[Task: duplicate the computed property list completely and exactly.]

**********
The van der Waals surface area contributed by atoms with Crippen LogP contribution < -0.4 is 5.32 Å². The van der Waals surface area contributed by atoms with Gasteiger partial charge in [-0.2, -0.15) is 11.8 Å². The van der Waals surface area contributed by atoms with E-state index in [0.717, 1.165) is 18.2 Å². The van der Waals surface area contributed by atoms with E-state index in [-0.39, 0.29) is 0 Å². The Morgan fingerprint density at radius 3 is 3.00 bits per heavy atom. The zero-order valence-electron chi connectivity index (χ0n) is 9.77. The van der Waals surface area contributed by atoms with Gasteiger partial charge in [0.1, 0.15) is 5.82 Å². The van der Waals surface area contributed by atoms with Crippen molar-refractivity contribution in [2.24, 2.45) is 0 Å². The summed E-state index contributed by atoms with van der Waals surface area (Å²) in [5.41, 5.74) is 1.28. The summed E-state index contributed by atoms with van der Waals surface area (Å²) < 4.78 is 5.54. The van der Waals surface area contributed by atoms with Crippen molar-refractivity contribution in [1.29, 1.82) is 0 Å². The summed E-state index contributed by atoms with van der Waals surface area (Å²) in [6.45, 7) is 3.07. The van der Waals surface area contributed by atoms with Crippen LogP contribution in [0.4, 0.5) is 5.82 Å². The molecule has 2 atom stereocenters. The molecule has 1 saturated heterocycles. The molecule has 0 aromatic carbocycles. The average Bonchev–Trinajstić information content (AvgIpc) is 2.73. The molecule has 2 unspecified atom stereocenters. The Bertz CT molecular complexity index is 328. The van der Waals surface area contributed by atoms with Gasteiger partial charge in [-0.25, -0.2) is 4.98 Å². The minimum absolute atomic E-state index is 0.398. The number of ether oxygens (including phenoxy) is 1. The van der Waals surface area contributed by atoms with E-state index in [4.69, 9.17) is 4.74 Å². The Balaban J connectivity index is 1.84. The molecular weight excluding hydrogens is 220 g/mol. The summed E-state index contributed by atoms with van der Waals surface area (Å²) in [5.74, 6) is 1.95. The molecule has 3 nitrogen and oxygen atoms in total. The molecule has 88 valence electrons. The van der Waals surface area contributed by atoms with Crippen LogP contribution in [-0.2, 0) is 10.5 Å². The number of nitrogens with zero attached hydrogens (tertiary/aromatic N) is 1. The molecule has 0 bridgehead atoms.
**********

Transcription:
The van der Waals surface area contributed by atoms with Crippen LogP contribution < -0.4 is 5.32 Å². The van der Waals surface area contributed by atoms with Gasteiger partial charge in [-0.2, -0.15) is 11.8 Å². The van der Waals surface area contributed by atoms with E-state index in [0.717, 1.165) is 18.2 Å². The van der Waals surface area contributed by atoms with E-state index in [-0.39, 0.29) is 0 Å². The Morgan fingerprint density at radius 3 is 3.00 bits per heavy atom. The zero-order valence-electron chi connectivity index (χ0n) is 9.77. The van der Waals surface area contributed by atoms with Gasteiger partial charge in [0.1, 0.15) is 5.82 Å². The van der Waals surface area contributed by atoms with Crippen molar-refractivity contribution in [2.24, 2.45) is 0 Å². The summed E-state index contributed by atoms with van der Waals surface area (Å²) in [5.41, 5.74) is 1.28. The summed E-state index contributed by atoms with van der Waals surface area (Å²) < 4.78 is 5.54. The van der Waals surface area contributed by atoms with Crippen molar-refractivity contribution in [1.29, 1.82) is 0 Å². The summed E-state index contributed by atoms with van der Waals surface area (Å²) in [6.45, 7) is 3.07. The van der Waals surface area contributed by atoms with Crippen LogP contribution in [0.4, 0.5) is 5.82 Å². The molecule has 2 atom stereocenters. The molecule has 1 saturated heterocycles. The molecule has 0 aromatic carbocycles. The average Bonchev–Trinajstić information content (AvgIpc) is 2.73. The molecule has 2 unspecified atom stereocenters. The Bertz CT molecular complexity index is 328. The van der Waals surface area contributed by atoms with Gasteiger partial charge in [-0.25, -0.2) is 4.98 Å². The minimum absolute atomic E-state index is 0.398. The number of ether oxygens (including phenoxy) is 1. The van der Waals surface area contributed by atoms with E-state index in [4.69, 9.17) is 4.74 Å². The Balaban J connectivity index is 1.84. The molecular weight excluding hydrogens is 220 g/mol. The summed E-state index contributed by atoms with van der Waals surface area (Å²) in [5.74, 6) is 1.95. The molecule has 3 nitrogen and oxygen atoms in total. The molecule has 88 valence electrons. The van der Waals surface area contributed by atoms with Crippen LogP contribution in [-0.2, 0) is 10.5 Å². The number of nitrogens with zero attached hydrogens (tertiary/aromatic N) is 1. The molecule has 0 bridgehead atoms.